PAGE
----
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49ers roster breakdowns, 90-in-90: Garry Gilliam

Breaking down the 90 players on the 49ers offseason roster in 90 posts (over 90 or so days). Today we move on to tackle Garry Gilliam

NFL: Seattle Seahawks at San Francisco 49ers Kyle Terada-USA TODAY Sports

Each year, we run a series of post called "90-in-90" here at Niners Nation. The idea is that we'll take a look at every single player on the roster, from the very bottom to the top and break them down a few different ways. This is to help give everyone a basic understanding of a roster. Of course, this roster will change, and some days we'll have more than one so it's not strictly one per day but you get the idea.

The San Francisco 49ers signed Garry Gilliam during this most recent offseason. Gilliam was a restricted free agent, having signed a three-year deal with the Seattle Seahawks as an undrafted free agent. The 49ers signed Gilliam to an offer sheet, and Seattle chose not to match it.

The signing was a divisive one, as Gilliam has undoubtedly been one of the worst tackles to have seen regular NFL snaps over the course of the past three seasons. There was a widespread belief that if the Seahawks didn’t want him, despite their offensive line woes, he was not a player the 49ers should have been courting.

Gilliam was an undrafted free agent pick up by the Seahawks in 2014, having made the transition from tight end to tackle in his final year of college. His best season was actually as a rookie, demonstrated by his 53.2 overall grade per PFF (which is still bad) that compares favorably to his 42.9 overall grade in 2015 and 38.0 in 2016.

As you would expect with such a poor grade in 2016, Gilliam struggled as both a run blocker (37.6 grade) and as a pass blocker (40.2 grade). He will have to significantly step up his levels of performance in San Francisco to remain an NFL player.

Basic info:

Height 6’5
Weight: 315lbs
Age: 26 (27 on November 26)
Experience: 3 accrued seasons

Cap status:

Signed a one year contract, that is paying him a base salary of $1,400,000. It includes a signing bonus of $500,000 and a roster bonus totaling $300,000 (paid out over 16 weeks). He received $1.25 million fully guaranteed between his signing bonus and $750,000 of his base salary.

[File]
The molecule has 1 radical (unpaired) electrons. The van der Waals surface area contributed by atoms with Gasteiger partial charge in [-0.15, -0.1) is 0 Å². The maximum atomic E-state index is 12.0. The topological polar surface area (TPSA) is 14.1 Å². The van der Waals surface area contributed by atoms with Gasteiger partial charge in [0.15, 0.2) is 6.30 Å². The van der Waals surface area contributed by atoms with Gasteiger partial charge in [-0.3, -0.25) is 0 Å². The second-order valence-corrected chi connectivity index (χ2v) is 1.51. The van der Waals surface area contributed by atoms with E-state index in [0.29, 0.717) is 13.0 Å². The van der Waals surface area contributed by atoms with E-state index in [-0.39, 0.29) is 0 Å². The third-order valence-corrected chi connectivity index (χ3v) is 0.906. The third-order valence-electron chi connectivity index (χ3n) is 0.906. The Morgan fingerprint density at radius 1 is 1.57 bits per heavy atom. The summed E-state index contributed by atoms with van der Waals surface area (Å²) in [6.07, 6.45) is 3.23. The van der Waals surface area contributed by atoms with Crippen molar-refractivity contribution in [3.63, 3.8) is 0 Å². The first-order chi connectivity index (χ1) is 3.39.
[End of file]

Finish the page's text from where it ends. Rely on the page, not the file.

Gilliam missed two games last season, so the roster bonus counts $262,500 against the cap, with the remaining $37,500 counted as a NLTBE incentive. His cap hit right now is $2,162,500, but if he is active for all 16 games, the cap hit would then include the $37,500. The team would carry $1.25 million dead money if they released him.

Why he might improve:

Sometimes a change of scenery is what a player needs to turn their career round, and this is exactly what Gilliam has having moved down the west coast over the course of the offseason. You don’t just become a better player by changing teams, but there are ways that Gilliam might find himself well suited to the 49ers’ system.

He moves well which could see him increase his run blocking effectiveness in the 49ers’ outside zone running game. The same outside zone running game contributes to the play action passing attack which will also see Gilliam be able to utilise his mobility within the moving pockets of the play action offense. He has good size and his experience as a tight end might even see him feature in some unique Shanahan plays where he is an eligible receiver.

Nevertheless, it is reasonable to suggest that a “better” season from Gilliam would essentially constitute him being a rarely used swing tackle behind starters Joe Staley and Trent Brown with the physical tools to come in and do his job on the rare occasions that he is required. He fits well in the system, and that is a good starting point for a backup tackle.

Why he might regress:

Gilliam has regressed as his career has gone on, as teams have worked him out and established that he is a weakness. Unless he massively improves his technique and his nastiness, he is going to continue to struggle at the NFL level. If he is forced into regular snaps, things might get ugly.

Odds of making the roster:

He is undoubtedly the third choice tackle on the roster which means he has a solid chance of making the 53. However, with the increased depth along the interior, we must consider that the 49ers could view Zane Beadles as a possible swing tackle option and then opt to retain one of the younger tackles on the roster instead of Gilliam. He will have to improve on his performances thus far this offseason where he has reportedly been something of a revolving door to ensure that the latter scenario does not play out.